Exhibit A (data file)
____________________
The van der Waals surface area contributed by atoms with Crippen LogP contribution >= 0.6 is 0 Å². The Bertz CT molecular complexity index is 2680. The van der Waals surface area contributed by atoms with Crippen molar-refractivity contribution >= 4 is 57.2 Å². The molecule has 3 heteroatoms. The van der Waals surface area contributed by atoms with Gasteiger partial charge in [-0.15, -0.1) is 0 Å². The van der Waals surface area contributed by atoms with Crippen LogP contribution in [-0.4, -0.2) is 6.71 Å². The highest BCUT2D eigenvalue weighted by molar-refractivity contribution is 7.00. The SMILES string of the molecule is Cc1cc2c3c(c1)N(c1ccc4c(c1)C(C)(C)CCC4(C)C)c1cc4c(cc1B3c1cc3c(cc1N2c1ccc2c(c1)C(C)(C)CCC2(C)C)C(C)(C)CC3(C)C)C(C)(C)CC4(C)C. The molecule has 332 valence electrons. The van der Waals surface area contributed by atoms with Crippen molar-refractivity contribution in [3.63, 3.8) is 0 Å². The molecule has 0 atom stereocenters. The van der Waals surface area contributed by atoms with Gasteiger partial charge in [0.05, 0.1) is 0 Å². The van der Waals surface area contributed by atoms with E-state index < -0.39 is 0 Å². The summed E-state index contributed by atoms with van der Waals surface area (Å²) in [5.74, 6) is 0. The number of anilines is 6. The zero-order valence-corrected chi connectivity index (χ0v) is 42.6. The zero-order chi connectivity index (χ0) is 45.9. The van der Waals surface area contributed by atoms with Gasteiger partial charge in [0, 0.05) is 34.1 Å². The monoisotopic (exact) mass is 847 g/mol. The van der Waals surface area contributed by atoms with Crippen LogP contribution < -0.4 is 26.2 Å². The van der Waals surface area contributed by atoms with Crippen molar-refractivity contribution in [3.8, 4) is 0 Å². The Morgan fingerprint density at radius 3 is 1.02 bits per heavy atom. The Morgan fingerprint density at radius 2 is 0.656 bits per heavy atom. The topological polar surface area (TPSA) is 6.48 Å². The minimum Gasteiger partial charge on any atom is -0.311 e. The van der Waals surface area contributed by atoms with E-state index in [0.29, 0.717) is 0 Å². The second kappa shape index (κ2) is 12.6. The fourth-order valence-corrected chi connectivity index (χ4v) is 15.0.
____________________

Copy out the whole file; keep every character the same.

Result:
The van der Waals surface area contributed by atoms with Crippen LogP contribution >= 0.6 is 0 Å². The Bertz CT molecular complexity index is 2680. The van der Waals surface area contributed by atoms with Crippen molar-refractivity contribution >= 4 is 57.2 Å². The molecule has 3 heteroatoms. The van der Waals surface area contributed by atoms with Gasteiger partial charge in [-0.15, -0.1) is 0 Å². The van der Waals surface area contributed by atoms with Crippen LogP contribution in [-0.4, -0.2) is 6.71 Å². The highest BCUT2D eigenvalue weighted by molar-refractivity contribution is 7.00. The SMILES string of the molecule is Cc1cc2c3c(c1)N(c1ccc4c(c1)C(C)(C)CCC4(C)C)c1cc4c(cc1B3c1cc3c(cc1N2c1ccc2c(c1)C(C)(C)CCC2(C)C)C(C)(C)CC3(C)C)C(C)(C)CC4(C)C. The molecule has 332 valence electrons. The van der Waals surface area contributed by atoms with Crippen molar-refractivity contribution in [3.63, 3.8) is 0 Å². The molecule has 0 atom stereocenters. The van der Waals surface area contributed by atoms with Gasteiger partial charge in [0.05, 0.1) is 0 Å². The van der Waals surface area contributed by atoms with E-state index < -0.39 is 0 Å². The summed E-state index contributed by atoms with van der Waals surface area (Å²) in [5.74, 6) is 0. The number of anilines is 6. The zero-order valence-corrected chi connectivity index (χ0v) is 42.6. The zero-order chi connectivity index (χ0) is 45.9. The van der Waals surface area contributed by atoms with Gasteiger partial charge in [0, 0.05) is 34.1 Å². The monoisotopic (exact) mass is 847 g/mol. The van der Waals surface area contributed by atoms with Crippen LogP contribution < -0.4 is 26.2 Å². The van der Waals surface area contributed by atoms with Crippen molar-refractivity contribution in [3.8, 4) is 0 Å². The Morgan fingerprint density at radius 3 is 1.02 bits per heavy atom. The Morgan fingerprint density at radius 2 is 0.656 bits per heavy atom. The topological polar surface area (TPSA) is 6.48 Å². The minimum Gasteiger partial charge on any atom is -0.311 e. The van der Waals surface area contributed by atoms with E-state index in [0.29, 0.717) is 0 Å². The second kappa shape index (κ2) is 12.6. The fourth-order valence-corrected chi connectivity index (χ4v) is 15.0.